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The expansion is one of several new programs the Columbus Division of Refuse Collection is leading to support the city’s Climate Action Plan goals. Reducing the amount of waste going to the landfill will reduce carbon emissions to help Columbus achieve carbon neutrality by 2050.
The weekly collection will help the city approach the Climate Action Plan’s goals to divert 95% of recyclable materials and 95% of organic materials -such as food and yard waste - from the landfill.
It will also help educate residents on proper waste disposal.
A Look Back at Columbus’ Infamous Trash-Burning Power Plant
To demonstrate the problems with burning trash for energy, look no further than the short-lived Columbus Trash Burning Power Plant. Groundbreaking was held on November 1, 1979, and it began operations in 1983. It burned 3,000 tons of trash and coal to produce 90 megawatts of electricity.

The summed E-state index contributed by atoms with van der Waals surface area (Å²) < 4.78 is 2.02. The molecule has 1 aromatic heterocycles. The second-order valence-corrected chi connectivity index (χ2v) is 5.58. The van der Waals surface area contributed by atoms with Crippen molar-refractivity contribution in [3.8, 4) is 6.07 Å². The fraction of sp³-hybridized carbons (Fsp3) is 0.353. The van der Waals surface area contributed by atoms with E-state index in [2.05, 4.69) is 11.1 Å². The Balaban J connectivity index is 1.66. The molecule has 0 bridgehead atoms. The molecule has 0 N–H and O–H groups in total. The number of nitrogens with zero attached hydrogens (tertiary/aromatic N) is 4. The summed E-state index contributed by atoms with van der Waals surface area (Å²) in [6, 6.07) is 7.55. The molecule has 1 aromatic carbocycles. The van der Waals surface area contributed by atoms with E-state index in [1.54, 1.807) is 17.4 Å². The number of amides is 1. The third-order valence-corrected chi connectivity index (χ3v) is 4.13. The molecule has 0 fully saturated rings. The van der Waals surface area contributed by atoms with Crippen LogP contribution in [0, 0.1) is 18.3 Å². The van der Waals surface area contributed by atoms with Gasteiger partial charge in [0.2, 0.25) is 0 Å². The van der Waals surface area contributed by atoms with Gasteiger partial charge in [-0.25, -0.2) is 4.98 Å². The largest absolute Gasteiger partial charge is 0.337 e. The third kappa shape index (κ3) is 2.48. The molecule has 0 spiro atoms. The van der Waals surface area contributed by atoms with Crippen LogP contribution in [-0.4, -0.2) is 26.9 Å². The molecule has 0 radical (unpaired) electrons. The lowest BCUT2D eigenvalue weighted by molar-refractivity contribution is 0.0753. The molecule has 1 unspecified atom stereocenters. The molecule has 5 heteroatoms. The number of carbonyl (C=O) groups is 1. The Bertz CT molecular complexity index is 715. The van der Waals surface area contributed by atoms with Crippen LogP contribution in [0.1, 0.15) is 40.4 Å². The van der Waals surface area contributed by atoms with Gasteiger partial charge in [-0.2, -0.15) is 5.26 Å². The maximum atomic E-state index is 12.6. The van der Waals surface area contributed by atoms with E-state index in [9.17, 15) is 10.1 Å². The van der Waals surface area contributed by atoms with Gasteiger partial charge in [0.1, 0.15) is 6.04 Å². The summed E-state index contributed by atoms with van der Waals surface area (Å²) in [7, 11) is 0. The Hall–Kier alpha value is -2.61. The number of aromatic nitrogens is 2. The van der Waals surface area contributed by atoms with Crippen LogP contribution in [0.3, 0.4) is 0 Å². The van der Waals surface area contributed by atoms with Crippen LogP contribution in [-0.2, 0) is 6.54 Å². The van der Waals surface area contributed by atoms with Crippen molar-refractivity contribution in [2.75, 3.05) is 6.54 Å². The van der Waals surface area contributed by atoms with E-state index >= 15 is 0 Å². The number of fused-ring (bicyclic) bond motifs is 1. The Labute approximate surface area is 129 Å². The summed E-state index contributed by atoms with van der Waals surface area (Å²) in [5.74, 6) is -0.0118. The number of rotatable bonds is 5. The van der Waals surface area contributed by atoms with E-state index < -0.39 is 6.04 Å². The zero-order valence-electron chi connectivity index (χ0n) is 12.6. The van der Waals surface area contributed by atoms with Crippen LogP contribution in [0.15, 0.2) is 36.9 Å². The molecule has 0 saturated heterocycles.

Unfortunately, it was plagued with problems from the start and was often referred to as the “cash-burning power plant.”
Pantyhose would become entangled in machinery, and bowling balls would break machines, not to mention the toxic fumes being emitted. Dioxin levels went up for miles around the plant.
It cost $200 million to build, but the city found itself borrowing to pay the interest on money it had borrowed to build the plant.
The Federal Environmental Protection Agency issued an emergency order directing Columbus to fix the air pollution coming from the smokestacks. That cost estimated by the city was an additional $65 million.